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green dreams of new zealand

When Angus and I finally arrived in Pucón (two and a half hours late), Chris, the kiwi uncle, was there to pick us up.  “No worries, mate,” he said as he lugged our bags to the back of his pickup and drove us the half hour out of town to his deer ranch.  Dagmar, his German partner, met us at the door with hugs, and even though it was 11:00 at night, had tea and fresh berries with cake waiting for us.  After 13 hours of being on the road, struggling to communicate in Spanish, fighting boredom and culture shock, the warm welcome, hot tea, and unmistakable kiwi accent felt like a dream.  We sat at the table making small talk – in English – while an antique clock ticked away on the wall and small moths fluttered against the yellow table cloth.  Maps, antlers, and Ansel Adams prints decorated the walls, and I had to work really hard to remember that this was Chile.  Angus and I were given our own private cabaña, with warm duvets, hot running water, and a full kitchen with a stocked fridge.  Chris walked us to the door, showed us where the key was kept, and invited us to come by in the morning for a better look at the farm.  Angus and I blinked at each other.  “Average hook up, eh?”  Angus the Sarcastic commented.  We laughed, then fell into bed to sleep the sleep of those who weren’t getting on another bus any time soon.

In the morning, the sound of the cabaña roof being irrigated woke me, and I stepped outside to see shimmering green grass and steep green hills, misty behind the spray of the water.  Volcán Villarrica was bright white against the sky, and the other local volcanoes, Llaima and Quetrepillan, looked jagged and prominent further along the horizon.  Chris came round with the 4-wheeler (imported from NZ) and hauled Angus and me to the worksheds where his Mapuche (Chile’s indigenious tribe) workers waited with the tractor and a trailer full of hay.  “We’re going up the top,” he told us.  “Hang on.”  It took about twenty minutes to get half way up before the tractor ran out of gas, and Angus and I were obliged to walk the rest of the way while Chris and the workers went back down to top up the tank.  I was wearing long pants.  Chris had told me earlier, “My workers aren’t used to seeing women show their legs.  The Ang-man and the volcano at the top of Chris's farm.If you wear pants it’ll keep them from falling off the tractor.”  The track was steep and dusty, and it wasn’t long before the long pants were sticking to my legs.  The plus side was that they kept the tábanos off my skin.  These were huge, Jurassic Park bugs, flies, black and orange and persistent.  Their bite, Chris said, is quite painful, but it takes them so long between landing and biting that they make easy targets for killing.  Angus and I slapped and swore our way up the hill, finally reaching the top, out of breath and sweaty and covered in bruises from where we’d administered countless tábano death blows.  It was worth it.  We could see all three volcanoes, the farm, and the lake from the top paddock.  “This is just like New Zealand…it’s almost a bit disappointing,” Angus said.  “I know,” I replied.  “That’s why I like it.”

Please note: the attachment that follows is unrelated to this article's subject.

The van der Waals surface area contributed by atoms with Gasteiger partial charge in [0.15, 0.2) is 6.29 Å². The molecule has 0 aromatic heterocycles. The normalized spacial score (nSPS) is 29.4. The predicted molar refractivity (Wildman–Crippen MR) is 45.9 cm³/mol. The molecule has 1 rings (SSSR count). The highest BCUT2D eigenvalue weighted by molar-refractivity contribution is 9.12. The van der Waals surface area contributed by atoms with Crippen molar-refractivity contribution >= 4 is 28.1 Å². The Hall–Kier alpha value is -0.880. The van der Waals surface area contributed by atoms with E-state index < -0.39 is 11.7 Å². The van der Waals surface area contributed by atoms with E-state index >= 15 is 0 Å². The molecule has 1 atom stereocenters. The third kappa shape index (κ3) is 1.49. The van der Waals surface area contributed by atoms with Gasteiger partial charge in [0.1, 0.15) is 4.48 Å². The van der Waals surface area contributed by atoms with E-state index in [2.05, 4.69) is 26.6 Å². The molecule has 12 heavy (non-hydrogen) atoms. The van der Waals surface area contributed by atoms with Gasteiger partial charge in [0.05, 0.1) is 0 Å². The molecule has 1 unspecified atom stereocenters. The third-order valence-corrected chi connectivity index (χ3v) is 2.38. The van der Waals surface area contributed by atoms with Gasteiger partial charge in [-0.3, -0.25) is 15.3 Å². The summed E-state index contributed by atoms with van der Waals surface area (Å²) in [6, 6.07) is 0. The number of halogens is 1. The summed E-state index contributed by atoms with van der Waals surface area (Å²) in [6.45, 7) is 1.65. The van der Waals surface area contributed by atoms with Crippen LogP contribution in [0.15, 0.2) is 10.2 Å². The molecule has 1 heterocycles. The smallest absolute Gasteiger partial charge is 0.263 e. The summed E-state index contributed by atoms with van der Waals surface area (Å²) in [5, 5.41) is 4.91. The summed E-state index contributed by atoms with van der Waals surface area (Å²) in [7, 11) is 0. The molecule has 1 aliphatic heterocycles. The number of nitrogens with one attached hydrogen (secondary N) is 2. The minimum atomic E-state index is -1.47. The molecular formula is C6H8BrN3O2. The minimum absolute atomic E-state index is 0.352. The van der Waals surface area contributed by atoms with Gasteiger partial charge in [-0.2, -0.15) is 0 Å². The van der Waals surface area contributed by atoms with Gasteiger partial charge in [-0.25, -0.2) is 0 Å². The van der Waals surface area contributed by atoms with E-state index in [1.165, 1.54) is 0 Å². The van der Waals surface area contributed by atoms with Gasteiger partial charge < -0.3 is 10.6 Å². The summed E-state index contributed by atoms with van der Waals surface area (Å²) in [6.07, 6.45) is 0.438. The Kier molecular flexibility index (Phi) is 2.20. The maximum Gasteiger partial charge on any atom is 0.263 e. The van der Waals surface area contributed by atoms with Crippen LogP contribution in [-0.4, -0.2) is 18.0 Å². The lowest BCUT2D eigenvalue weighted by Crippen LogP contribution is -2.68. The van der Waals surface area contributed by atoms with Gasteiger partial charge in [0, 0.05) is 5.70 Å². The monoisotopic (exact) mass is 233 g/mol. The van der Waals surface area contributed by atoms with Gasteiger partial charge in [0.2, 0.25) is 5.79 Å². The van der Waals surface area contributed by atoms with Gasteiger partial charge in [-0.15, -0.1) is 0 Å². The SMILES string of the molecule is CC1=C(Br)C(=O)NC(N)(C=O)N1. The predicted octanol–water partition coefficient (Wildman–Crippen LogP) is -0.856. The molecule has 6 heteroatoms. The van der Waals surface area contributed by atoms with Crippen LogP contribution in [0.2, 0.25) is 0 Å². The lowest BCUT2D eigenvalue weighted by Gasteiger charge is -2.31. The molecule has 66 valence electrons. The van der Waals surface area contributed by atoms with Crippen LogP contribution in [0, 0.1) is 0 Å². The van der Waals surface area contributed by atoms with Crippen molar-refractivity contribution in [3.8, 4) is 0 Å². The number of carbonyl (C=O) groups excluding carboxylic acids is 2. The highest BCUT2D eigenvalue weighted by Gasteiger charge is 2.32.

We spent a week relaxing and exploring the farm, the lake, the town, and the surrounding mountains.  Pucón is the Queenstown of Chile: touristy, trendy, and expensive.  Chileans as well as Europeans flock to the Región de Los Lagos during the months of January and February to go white water rafting, to hike Volcán Villarrica, to soak in natural thermal pools, and to spend money along the manicured main street of the town.  Chris’s farm is well-located in that it’s far enough away to feel secluded and peaceful, but close enough for him and Dagmar to do good business selling their venison to local restaurants, where it’s served as a regional delicacy.  Angus taught me to windsurf on the lake in front of the main house, and Dagmar helped both of us plan some of our trip south to Patagonia.  We learned how to navigate the local bus routes and spent time wandering both in town and around the closest national park, Huerquehue.  One day hike took us up into araucaria territory – the monkey puzzle tree.  Its bark is a jigsaw of odd shapes and rough edges, while its branches are long, slender and uplifted, like the tail of a tree-hugging mammal.  On another day, we rode with Dagmar for three hours to Valdivia, a coastal university town, sooty and run down and more authentic-feeling than either of the cities Angus and I had seen so far.  We discovered the contemporary art museum, located in the remains of an old brewery.  The building was deliciously industrial and rich with character; the exhibits paled in comparison.  The long drive between Pucón and Valdivia also provided time to listen to Dagmar’s yarns of being a sailor and sail-maker, an outspoken, direct German woman in a man’s field.  Her trade has brought her to Antarctica, the Carribean islands, and beyond, and her straightforward, talkative method of storytelling, punctuated with long bursts of laughter, made the miles pass quickly.

The weather changed at the end of the week: from hot, stifling days to 50F (10C) with rain and wind.  The volanoes have fresh snow on their summits.  Summer seems to have fled early.  “Extremely unusual!” Dagmar told us, shaking her head.  Angus and I are on the move as well, from Pucón to Puerto Varas.  We’re heading south to Patagonia and Tierra del Fuego.  Yesterday we rode the bus for an easy-as-pie five hours, and will explore Puerto Varas a bit in between the raindrops before boarding a ferry in Puerto Montt and sailing for four days along the Patagonian coast to Puerto Natales.  Here’s hoping for sunshine!

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